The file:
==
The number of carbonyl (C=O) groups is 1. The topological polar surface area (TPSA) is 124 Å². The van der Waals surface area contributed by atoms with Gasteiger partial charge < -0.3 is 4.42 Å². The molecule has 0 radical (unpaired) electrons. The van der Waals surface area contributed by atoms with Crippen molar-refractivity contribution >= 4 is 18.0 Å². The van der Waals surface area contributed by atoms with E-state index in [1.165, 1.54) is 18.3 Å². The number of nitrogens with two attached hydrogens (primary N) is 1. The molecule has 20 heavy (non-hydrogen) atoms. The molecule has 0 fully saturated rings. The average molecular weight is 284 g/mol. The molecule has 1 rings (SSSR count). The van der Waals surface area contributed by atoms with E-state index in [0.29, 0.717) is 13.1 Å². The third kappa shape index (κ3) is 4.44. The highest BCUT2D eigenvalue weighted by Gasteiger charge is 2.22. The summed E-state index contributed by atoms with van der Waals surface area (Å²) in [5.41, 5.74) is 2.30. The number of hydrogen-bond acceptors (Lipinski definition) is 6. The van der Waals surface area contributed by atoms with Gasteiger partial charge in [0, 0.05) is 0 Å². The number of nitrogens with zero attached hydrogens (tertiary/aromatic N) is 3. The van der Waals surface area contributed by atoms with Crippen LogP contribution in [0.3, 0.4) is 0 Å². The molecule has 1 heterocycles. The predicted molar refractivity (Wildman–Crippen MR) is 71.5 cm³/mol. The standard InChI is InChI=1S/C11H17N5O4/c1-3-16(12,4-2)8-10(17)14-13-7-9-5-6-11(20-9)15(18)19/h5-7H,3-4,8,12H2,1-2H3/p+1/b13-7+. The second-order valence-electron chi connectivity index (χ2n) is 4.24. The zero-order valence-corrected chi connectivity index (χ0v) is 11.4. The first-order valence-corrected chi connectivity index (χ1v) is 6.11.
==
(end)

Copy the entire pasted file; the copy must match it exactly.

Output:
The number of carbonyl (C=O) groups is 1. The topological polar surface area (TPSA) is 124 Å². The van der Waals surface area contributed by atoms with Gasteiger partial charge < -0.3 is 4.42 Å². The molecule has 0 radical (unpaired) electrons. The van der Waals surface area contributed by atoms with Crippen molar-refractivity contribution >= 4 is 18.0 Å². The van der Waals surface area contributed by atoms with E-state index in [1.165, 1.54) is 18.3 Å². The number of nitrogens with two attached hydrogens (primary N) is 1. The molecule has 20 heavy (non-hydrogen) atoms. The molecule has 0 fully saturated rings. The average molecular weight is 284 g/mol. The molecule has 1 rings (SSSR count). The van der Waals surface area contributed by atoms with E-state index in [0.29, 0.717) is 13.1 Å². The third kappa shape index (κ3) is 4.44. The highest BCUT2D eigenvalue weighted by Gasteiger charge is 2.22. The summed E-state index contributed by atoms with van der Waals surface area (Å²) in [5.41, 5.74) is 2.30. The number of hydrogen-bond acceptors (Lipinski definition) is 6. The van der Waals surface area contributed by atoms with Gasteiger partial charge in [0, 0.05) is 0 Å². The number of nitrogens with zero attached hydrogens (tertiary/aromatic N) is 3. The van der Waals surface area contributed by atoms with Crippen LogP contribution in [0.3, 0.4) is 0 Å². The molecule has 1 heterocycles. The predicted molar refractivity (Wildman–Crippen MR) is 71.5 cm³/mol. The standard InChI is InChI=1S/C11H17N5O4/c1-3-16(12,4-2)8-10(17)14-13-7-9-5-6-11(20-9)15(18)19/h5-7H,3-4,8,12H2,1-2H3/p+1/b13-7+. The second-order valence-electron chi connectivity index (χ2n) is 4.24. The zero-order valence-corrected chi connectivity index (χ0v) is 11.4. The first-order valence-corrected chi connectivity index (χ1v) is 6.11.